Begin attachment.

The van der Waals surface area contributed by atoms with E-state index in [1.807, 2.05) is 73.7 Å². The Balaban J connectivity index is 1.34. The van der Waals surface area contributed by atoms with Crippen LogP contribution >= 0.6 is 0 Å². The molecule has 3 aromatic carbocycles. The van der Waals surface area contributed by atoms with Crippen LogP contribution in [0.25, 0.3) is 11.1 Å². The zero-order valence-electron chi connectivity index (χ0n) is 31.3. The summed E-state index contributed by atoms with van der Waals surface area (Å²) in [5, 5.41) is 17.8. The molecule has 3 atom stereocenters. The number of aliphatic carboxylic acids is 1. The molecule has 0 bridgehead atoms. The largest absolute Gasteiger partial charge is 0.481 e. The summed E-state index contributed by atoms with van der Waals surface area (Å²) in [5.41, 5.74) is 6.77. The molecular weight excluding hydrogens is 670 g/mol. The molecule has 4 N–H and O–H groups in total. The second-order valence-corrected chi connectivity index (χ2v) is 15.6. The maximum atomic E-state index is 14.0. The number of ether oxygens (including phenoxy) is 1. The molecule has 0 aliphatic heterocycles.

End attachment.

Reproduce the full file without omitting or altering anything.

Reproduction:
The van der Waals surface area contributed by atoms with E-state index in [1.807, 2.05) is 73.7 Å². The Balaban J connectivity index is 1.34. The van der Waals surface area contributed by atoms with Crippen LogP contribution >= 0.6 is 0 Å². The molecule has 3 aromatic carbocycles. The van der Waals surface area contributed by atoms with Crippen LogP contribution in [0.25, 0.3) is 11.1 Å². The zero-order valence-electron chi connectivity index (χ0n) is 31.3. The summed E-state index contributed by atoms with van der Waals surface area (Å²) in [5, 5.41) is 17.8. The molecule has 3 atom stereocenters. The number of aliphatic carboxylic acids is 1. The molecule has 0 bridgehead atoms. The largest absolute Gasteiger partial charge is 0.481 e. The summed E-state index contributed by atoms with van der Waals surface area (Å²) in [5.41, 5.74) is 6.77. The molecular weight excluding hydrogens is 670 g/mol. The molecule has 4 N–H and O–H groups in total. The second-order valence-corrected chi connectivity index (χ2v) is 15.6. The maximum atomic E-state index is 14.0. The number of ether oxygens (including phenoxy) is 1. The molecule has 0 aliphatic heterocycles.